I presume this is different than work-for-hire?

RachelErin said...

I'm curious how a company could possibly claim ownership of something I wrote in my spare time, as well. My closest experience is when I worked in a university lab, all my lab notebooks belonged to the university, and I signed a contract stating I understood that.

(Which is why I was boggled when some grad students at a different university got busted for synthesizing cocaine in their lab on their free time --they kept detailed records in their lab notebooks. The ones that belonged to the university.)

If anyone is able to share what kind of industry or sort of company does this, I would be interested.

Donnaeve said...

How bizarre. I've never heard of this either. The OP/employee must work for a company that is very public, or is in the creative space itself, in some way.

Still, just never heard of it. Meg I don't think your personal experience with this is Carkoon-bound worthy. No. You have to insert foot in mouth like I did about a certain "used to be anchor on a particular network" who wrote the sorts of books I thought Janet was referring to one day. POOF! Next thing I know I'm smelling kale and lima beans, and suffering vertigo from how fast my head spun on my transport to that lovely spot.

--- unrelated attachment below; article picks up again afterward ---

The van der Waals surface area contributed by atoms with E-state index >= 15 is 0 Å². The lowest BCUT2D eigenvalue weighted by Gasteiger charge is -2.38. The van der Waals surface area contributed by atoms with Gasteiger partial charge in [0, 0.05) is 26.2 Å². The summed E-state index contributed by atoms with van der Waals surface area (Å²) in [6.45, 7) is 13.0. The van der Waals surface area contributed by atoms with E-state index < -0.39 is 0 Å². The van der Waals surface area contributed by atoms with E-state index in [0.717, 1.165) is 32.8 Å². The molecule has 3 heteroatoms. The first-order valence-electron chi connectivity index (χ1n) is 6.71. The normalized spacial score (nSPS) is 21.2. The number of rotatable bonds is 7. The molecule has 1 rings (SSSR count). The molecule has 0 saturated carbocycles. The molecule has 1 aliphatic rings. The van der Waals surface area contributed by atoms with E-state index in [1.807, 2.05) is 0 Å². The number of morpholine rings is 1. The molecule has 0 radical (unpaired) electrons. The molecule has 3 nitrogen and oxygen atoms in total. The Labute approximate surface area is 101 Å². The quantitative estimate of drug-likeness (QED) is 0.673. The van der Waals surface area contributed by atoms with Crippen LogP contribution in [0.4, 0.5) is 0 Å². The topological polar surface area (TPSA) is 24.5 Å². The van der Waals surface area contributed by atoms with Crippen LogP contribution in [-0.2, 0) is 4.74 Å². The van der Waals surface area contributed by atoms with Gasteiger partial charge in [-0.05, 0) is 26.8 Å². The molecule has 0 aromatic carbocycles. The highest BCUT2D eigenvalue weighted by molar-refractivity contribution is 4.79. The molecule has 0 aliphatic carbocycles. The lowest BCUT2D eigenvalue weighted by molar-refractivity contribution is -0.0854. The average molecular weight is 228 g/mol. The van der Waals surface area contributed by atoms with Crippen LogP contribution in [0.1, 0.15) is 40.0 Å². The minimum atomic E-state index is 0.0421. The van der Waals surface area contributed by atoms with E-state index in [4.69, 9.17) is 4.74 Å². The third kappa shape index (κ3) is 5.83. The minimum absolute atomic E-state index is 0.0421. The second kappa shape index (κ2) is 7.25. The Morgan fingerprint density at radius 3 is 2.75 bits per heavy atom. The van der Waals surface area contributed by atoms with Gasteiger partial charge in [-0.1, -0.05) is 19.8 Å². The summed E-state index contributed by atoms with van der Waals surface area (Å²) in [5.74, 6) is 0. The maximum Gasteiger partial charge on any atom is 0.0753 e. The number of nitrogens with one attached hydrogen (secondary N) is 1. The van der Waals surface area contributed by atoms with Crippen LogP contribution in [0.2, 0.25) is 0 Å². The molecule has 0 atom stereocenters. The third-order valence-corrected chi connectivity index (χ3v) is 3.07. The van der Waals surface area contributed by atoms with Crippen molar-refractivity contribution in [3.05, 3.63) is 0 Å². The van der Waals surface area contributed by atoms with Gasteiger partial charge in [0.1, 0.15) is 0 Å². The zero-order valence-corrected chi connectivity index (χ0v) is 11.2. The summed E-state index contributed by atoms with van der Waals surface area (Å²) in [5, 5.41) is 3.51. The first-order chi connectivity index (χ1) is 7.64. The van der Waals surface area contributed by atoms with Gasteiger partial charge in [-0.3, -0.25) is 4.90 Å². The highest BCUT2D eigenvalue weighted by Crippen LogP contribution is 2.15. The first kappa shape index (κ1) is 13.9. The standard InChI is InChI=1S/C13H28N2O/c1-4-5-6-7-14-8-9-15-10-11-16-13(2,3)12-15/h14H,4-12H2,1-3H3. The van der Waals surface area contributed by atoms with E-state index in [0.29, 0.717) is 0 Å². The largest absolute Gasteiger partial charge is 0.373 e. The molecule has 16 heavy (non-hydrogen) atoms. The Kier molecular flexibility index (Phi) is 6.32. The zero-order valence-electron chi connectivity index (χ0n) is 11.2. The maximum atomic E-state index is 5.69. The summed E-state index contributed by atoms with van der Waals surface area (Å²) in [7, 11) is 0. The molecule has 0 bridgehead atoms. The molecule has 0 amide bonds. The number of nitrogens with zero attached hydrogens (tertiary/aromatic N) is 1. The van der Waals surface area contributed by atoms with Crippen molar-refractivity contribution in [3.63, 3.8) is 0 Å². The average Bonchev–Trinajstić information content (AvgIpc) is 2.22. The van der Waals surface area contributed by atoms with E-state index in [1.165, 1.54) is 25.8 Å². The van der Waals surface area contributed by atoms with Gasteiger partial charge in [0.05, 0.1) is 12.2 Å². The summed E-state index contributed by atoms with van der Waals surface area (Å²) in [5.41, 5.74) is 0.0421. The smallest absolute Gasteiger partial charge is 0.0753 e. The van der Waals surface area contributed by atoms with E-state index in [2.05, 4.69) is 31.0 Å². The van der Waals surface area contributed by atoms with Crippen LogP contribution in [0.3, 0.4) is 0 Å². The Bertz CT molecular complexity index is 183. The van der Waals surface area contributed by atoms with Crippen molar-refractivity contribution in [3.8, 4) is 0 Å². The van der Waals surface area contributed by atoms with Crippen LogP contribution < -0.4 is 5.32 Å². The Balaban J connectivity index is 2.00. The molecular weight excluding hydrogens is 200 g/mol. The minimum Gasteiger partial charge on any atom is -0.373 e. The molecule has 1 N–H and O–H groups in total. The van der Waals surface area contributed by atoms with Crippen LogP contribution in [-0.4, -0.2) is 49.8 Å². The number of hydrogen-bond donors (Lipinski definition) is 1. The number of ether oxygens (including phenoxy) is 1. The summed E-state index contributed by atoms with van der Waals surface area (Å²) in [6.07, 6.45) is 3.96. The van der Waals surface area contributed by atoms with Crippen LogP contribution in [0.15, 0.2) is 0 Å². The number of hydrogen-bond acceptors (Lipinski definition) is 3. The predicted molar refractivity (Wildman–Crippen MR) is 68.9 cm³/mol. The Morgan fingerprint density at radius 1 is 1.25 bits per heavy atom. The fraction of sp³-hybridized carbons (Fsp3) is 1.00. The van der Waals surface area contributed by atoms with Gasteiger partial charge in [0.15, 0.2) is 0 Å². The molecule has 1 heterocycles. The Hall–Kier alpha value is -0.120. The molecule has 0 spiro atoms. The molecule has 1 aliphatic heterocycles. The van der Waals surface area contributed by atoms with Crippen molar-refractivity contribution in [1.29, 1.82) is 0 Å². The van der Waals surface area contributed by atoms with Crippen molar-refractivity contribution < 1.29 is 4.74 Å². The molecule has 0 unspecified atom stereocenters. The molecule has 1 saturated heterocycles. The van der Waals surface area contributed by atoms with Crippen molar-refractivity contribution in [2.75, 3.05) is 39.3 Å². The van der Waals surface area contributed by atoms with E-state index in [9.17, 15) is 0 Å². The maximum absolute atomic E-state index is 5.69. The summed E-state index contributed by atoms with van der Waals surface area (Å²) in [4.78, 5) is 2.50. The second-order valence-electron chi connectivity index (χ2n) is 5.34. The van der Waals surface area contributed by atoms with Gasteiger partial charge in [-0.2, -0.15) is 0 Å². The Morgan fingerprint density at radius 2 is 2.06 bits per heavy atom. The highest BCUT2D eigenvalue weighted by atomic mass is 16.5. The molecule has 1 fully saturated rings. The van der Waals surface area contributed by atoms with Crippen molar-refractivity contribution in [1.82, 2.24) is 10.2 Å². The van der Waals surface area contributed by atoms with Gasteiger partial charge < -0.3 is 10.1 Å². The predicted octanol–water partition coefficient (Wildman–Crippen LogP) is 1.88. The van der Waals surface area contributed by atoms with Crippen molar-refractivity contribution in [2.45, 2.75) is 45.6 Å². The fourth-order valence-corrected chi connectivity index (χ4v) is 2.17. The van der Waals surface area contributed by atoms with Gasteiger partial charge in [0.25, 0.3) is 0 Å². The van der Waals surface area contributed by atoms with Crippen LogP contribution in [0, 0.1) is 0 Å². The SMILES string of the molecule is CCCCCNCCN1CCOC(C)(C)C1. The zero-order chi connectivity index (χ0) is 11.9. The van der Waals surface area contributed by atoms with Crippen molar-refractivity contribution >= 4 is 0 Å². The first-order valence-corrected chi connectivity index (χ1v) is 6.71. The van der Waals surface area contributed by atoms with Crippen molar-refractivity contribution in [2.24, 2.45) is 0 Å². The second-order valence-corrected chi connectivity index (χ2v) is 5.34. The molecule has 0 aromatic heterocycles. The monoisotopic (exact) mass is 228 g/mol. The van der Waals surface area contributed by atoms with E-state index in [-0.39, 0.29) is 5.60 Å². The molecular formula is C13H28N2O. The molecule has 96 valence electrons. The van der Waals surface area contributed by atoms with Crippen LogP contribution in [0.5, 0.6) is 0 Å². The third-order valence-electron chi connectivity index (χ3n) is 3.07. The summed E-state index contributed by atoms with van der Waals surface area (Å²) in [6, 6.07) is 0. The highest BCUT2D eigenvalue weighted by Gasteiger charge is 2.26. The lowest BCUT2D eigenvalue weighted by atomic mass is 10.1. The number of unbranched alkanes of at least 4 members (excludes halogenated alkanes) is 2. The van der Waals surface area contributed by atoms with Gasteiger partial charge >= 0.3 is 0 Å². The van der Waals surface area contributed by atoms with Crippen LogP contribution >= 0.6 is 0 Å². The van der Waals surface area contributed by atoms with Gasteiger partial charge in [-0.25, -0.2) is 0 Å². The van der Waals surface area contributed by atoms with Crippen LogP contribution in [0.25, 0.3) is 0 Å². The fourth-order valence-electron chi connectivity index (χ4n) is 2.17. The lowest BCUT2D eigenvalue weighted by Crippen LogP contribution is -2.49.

Ahem. I'm still here. Hello? Can't I catch a break - yet? I mean the holidays are coming...and all.

Amy Johnson said...

Not something I'd considered before either. This sure is beyond the scope of stuff I think I know something about. Opie, I suppose (and hope) the company's attorneys will give you something in writing about the company's approval and its termination of ownership. I'm guessing an agent and a publisher might want to see that, including something that says revisions and editing beyond what the company already saw would be okay.

Kitty said...

I wonder if Steve Hamilton had to submit his Alex McKnight series to IBM?